131Exporter provides a highly flexible interface, with an implementation optimised
132for the common case.
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133
134Perl automatically calls the C<import> method when processing a
135C<use> statement for a module. Modules and C<use> are documented
136in L<perlfunc> and L<perlmod>. Understanding the concept of
137modules and how the C<use> statement operates is important to
138understanding the Exporter.
139
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140=head2 How to Export
141
142The arrays C<@EXPORT> and C<@EXPORT_OK> in a module hold lists of
143symbols that are going to be exported into the users name space by
144default, or which they can request to be exported, respectively. The
145symbols can represent functions, scalars, arrays, hashes, or typeglobs.
146The symbols must be given by full name with the exception that the
147ampersand in front of a function is optional, e.g.
148
149 @EXPORT = qw(afunc $scalar @array); # afunc is a function
150 @EXPORT_OK = qw(&bfunc %hash *typeglob); # explicit prefix on &bfunc
151
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152If you are only exporting function names it is recommended to omit the
153ampersand, as the implementation is faster this way.
154
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155=head2 Selecting What To Export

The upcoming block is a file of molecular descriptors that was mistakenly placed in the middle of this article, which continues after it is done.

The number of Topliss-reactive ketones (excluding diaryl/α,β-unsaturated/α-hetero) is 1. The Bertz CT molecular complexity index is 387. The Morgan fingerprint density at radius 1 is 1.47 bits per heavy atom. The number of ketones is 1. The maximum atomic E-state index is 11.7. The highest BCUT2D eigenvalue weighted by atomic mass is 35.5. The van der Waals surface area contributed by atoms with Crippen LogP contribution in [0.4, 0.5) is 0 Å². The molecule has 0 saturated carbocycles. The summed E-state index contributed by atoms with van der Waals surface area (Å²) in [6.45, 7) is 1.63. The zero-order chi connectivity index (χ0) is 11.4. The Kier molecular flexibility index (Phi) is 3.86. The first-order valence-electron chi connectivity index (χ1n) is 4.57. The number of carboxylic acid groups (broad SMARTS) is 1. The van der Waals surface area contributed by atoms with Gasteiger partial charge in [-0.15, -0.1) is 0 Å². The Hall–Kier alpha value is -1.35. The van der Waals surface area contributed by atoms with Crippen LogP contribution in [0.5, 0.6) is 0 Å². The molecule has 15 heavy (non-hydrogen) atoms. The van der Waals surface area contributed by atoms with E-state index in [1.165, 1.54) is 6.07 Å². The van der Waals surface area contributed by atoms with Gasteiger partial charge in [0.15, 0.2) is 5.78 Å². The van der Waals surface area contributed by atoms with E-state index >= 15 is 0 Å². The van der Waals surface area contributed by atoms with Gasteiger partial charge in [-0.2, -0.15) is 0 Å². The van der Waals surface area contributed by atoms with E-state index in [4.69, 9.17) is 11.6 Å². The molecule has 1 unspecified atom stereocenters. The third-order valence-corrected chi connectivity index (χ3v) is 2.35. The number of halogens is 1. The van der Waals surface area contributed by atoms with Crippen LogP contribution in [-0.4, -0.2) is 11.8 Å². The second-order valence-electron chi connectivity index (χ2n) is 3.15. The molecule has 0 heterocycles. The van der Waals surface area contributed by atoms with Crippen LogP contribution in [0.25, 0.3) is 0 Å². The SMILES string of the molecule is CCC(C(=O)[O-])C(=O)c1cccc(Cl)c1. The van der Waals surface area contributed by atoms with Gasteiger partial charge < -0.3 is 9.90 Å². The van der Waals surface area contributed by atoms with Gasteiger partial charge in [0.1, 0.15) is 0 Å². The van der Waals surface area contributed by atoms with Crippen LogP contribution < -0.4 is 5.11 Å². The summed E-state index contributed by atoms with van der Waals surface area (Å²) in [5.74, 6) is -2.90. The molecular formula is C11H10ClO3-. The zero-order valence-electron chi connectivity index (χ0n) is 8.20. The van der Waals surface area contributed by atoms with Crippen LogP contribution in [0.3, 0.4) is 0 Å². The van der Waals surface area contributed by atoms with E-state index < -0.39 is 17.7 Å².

156
157Do B<not> export method names!
158
159Do B<not> export anything else by default without a good reason!
160
161Exports pollute the namespace of the module user. If you must export
162try to use @EXPORT_OK in preference to @EXPORT and avoid short or
163common symbol names to reduce the risk of name clashes.
164
165Generally anything not exported is still accessible from outside the
1fef88e7 166module using the ModuleName::item_name (or $blessed_ref-E<gt>method)
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167syntax. By convention you can use a leading underscore on names to
168informally indicate that they are 'internal' and not for public use.
169
170(It is actually possible to get private functions by saying:
171
172 my $subref = sub { ... };
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173 $subref->(@args); # Call it as a function
174 $obj->$subref(@args); # Use it as a method
2b5b2650 175
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176However if you use them for methods it is up to you to figure out
177how to make inheritance work.)
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178
179As a general rule, if the module is trying to be object oriented
180then export nothing. If it's just a collection of functions then